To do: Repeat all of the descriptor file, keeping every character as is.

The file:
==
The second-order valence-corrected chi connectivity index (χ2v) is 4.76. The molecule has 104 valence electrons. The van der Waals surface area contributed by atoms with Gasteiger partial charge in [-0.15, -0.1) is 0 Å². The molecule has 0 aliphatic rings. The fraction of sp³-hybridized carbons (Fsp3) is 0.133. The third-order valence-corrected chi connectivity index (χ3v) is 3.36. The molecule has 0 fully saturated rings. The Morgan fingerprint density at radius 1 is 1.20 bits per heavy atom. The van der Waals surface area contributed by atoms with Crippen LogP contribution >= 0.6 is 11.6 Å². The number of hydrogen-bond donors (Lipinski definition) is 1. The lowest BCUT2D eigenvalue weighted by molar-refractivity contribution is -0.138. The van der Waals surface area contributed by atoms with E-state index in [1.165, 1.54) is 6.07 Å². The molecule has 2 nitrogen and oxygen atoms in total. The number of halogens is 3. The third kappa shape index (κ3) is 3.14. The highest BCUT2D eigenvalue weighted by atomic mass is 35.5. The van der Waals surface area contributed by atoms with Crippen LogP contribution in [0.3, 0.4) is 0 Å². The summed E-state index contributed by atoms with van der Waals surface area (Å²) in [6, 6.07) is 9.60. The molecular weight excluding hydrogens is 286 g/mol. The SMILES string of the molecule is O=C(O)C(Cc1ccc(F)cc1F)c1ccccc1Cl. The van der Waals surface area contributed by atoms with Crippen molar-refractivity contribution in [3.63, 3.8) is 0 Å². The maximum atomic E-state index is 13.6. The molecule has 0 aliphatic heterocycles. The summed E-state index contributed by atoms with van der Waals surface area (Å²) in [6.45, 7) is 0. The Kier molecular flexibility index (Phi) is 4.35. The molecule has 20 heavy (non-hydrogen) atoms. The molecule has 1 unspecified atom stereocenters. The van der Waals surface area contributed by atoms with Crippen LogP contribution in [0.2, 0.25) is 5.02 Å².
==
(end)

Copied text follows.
The second-order valence-corrected chi connectivity index (χ2v) is 4.76. The molecule has 104 valence electrons. The van der Waals surface area contributed by atoms with Gasteiger partial charge in [-0.15, -0.1) is 0 Å². The molecule has 0 aliphatic rings. The fraction of sp³-hybridized carbons (Fsp3) is 0.133. The third-order valence-corrected chi connectivity index (χ3v) is 3.36. The molecule has 0 fully saturated rings. The Morgan fingerprint density at radius 1 is 1.20 bits per heavy atom. The van der Waals surface area contributed by atoms with Crippen LogP contribution >= 0.6 is 11.6 Å². The number of hydrogen-bond donors (Lipinski definition) is 1. The lowest BCUT2D eigenvalue weighted by molar-refractivity contribution is -0.138. The van der Waals surface area contributed by atoms with E-state index in [1.165, 1.54) is 6.07 Å². The molecule has 2 nitrogen and oxygen atoms in total. The number of halogens is 3. The third kappa shape index (κ3) is 3.14. The highest BCUT2D eigenvalue weighted by atomic mass is 35.5. The van der Waals surface area contributed by atoms with Crippen LogP contribution in [0.3, 0.4) is 0 Å². The summed E-state index contributed by atoms with van der Waals surface area (Å²) in [6, 6.07) is 9.60. The molecular weight excluding hydrogens is 286 g/mol. The SMILES string of the molecule is O=C(O)C(Cc1ccc(F)cc1F)c1ccccc1Cl. The van der Waals surface area contributed by atoms with Crippen molar-refractivity contribution in [3.63, 3.8) is 0 Å². The maximum atomic E-state index is 13.6. The molecule has 0 aliphatic heterocycles. The summed E-state index contributed by atoms with van der Waals surface area (Å²) in [6.45, 7) is 0. The Kier molecular flexibility index (Phi) is 4.35. The molecule has 20 heavy (non-hydrogen) atoms. The molecule has 1 unspecified atom stereocenters. The van der Waals surface area contributed by atoms with Crippen LogP contribution in [0.2, 0.25) is 5.02 Å².